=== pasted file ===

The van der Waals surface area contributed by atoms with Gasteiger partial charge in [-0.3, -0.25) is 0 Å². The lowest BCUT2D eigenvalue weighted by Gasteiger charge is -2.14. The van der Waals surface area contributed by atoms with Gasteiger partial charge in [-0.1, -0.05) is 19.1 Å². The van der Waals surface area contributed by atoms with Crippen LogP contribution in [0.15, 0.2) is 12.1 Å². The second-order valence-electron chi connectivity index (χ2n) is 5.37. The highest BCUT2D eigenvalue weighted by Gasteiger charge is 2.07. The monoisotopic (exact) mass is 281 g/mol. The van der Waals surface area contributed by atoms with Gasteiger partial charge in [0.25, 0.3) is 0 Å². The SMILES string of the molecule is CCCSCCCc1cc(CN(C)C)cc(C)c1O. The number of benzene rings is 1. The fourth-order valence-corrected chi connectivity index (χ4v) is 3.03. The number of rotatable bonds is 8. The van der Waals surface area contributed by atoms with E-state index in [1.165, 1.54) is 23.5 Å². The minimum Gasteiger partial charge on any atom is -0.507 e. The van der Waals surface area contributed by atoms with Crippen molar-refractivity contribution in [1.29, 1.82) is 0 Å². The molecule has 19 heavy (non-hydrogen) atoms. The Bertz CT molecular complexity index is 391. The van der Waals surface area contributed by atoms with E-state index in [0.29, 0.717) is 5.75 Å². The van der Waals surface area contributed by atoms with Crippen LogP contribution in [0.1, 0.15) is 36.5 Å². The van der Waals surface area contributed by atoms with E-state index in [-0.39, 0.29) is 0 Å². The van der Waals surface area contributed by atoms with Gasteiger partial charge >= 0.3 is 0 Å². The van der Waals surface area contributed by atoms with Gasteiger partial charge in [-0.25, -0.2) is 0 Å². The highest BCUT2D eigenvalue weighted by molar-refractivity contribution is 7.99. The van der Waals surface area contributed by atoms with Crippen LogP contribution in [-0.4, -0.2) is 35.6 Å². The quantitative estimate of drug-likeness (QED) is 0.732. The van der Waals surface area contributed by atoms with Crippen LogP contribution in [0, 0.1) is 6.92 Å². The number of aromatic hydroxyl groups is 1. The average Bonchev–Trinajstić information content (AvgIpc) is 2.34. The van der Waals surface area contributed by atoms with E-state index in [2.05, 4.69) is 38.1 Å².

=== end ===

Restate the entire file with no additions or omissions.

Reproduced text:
The van der Waals surface area contributed by atoms with Gasteiger partial charge in [-0.3, -0.25) is 0 Å². The lowest BCUT2D eigenvalue weighted by Gasteiger charge is -2.14. The van der Waals surface area contributed by atoms with Gasteiger partial charge in [-0.1, -0.05) is 19.1 Å². The van der Waals surface area contributed by atoms with Crippen LogP contribution in [0.15, 0.2) is 12.1 Å². The second-order valence-electron chi connectivity index (χ2n) is 5.37. The highest BCUT2D eigenvalue weighted by Gasteiger charge is 2.07. The monoisotopic (exact) mass is 281 g/mol. The van der Waals surface area contributed by atoms with Gasteiger partial charge in [0.25, 0.3) is 0 Å². The SMILES string of the molecule is CCCSCCCc1cc(CN(C)C)cc(C)c1O. The number of benzene rings is 1. The fourth-order valence-corrected chi connectivity index (χ4v) is 3.03. The number of rotatable bonds is 8. The van der Waals surface area contributed by atoms with E-state index in [1.165, 1.54) is 23.5 Å². The minimum Gasteiger partial charge on any atom is -0.507 e. The van der Waals surface area contributed by atoms with Crippen molar-refractivity contribution in [1.29, 1.82) is 0 Å². The molecule has 19 heavy (non-hydrogen) atoms. The Bertz CT molecular complexity index is 391. The van der Waals surface area contributed by atoms with E-state index in [0.29, 0.717) is 5.75 Å². The van der Waals surface area contributed by atoms with Crippen LogP contribution in [0.1, 0.15) is 36.5 Å². The van der Waals surface area contributed by atoms with E-state index in [-0.39, 0.29) is 0 Å². The van der Waals surface area contributed by atoms with Gasteiger partial charge >= 0.3 is 0 Å². The van der Waals surface area contributed by atoms with Gasteiger partial charge in [-0.25, -0.2) is 0 Å². The highest BCUT2D eigenvalue weighted by molar-refractivity contribution is 7.99. The van der Waals surface area contributed by atoms with Crippen LogP contribution in [-0.4, -0.2) is 35.6 Å². The quantitative estimate of drug-likeness (QED) is 0.732. The van der Waals surface area contributed by atoms with Crippen LogP contribution in [0, 0.1) is 6.92 Å². The number of aromatic hydroxyl groups is 1. The average Bonchev–Trinajstić information content (AvgIpc) is 2.34. The van der Waals surface area contributed by atoms with E-state index in [2.05, 4.69) is 38.1 Å².